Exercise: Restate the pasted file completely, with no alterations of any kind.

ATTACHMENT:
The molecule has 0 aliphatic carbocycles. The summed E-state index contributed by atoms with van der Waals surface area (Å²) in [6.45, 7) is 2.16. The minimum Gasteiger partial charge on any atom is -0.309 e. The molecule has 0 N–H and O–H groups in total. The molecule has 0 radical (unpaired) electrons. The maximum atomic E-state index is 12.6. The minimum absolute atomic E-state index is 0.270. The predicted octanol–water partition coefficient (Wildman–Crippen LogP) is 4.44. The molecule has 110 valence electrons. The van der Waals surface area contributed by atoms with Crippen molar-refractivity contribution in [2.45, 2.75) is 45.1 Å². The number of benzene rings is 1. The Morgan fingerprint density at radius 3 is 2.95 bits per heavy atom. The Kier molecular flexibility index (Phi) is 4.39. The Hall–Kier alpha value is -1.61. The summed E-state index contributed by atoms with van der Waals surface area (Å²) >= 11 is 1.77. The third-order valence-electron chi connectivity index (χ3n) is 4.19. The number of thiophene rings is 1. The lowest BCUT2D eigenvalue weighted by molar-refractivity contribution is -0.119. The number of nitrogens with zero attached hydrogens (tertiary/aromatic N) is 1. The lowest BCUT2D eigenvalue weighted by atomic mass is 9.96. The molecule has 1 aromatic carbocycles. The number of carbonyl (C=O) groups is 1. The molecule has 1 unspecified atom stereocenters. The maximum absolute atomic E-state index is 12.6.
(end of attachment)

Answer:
The molecule has 0 aliphatic carbocycles. The summed E-state index contributed by atoms with van der Waals surface area (Å²) in [6.45, 7) is 2.16. The minimum Gasteiger partial charge on any atom is -0.309 e. The molecule has 0 N–H and O–H groups in total. The molecule has 0 radical (unpaired) electrons. The maximum atomic E-state index is 12.6. The minimum absolute atomic E-state index is 0.270. The predicted octanol–water partition coefficient (Wildman–Crippen LogP) is 4.44. The molecule has 110 valence electrons. The van der Waals surface area contributed by atoms with Crippen molar-refractivity contribution in [2.45, 2.75) is 45.1 Å². The number of benzene rings is 1. The Morgan fingerprint density at radius 3 is 2.95 bits per heavy atom. The Kier molecular flexibility index (Phi) is 4.39. The Hall–Kier alpha value is -1.61. The summed E-state index contributed by atoms with van der Waals surface area (Å²) >= 11 is 1.77. The third-order valence-electron chi connectivity index (χ3n) is 4.19. The number of thiophene rings is 1. The lowest BCUT2D eigenvalue weighted by molar-refractivity contribution is -0.119. The number of nitrogens with zero attached hydrogens (tertiary/aromatic N) is 1. The lowest BCUT2D eigenvalue weighted by atomic mass is 9.96. The molecule has 1 aromatic carbocycles. The number of carbonyl (C=O) groups is 1. The molecule has 1 unspecified atom stereocenters. The maximum absolute atomic E-state index is 12.6.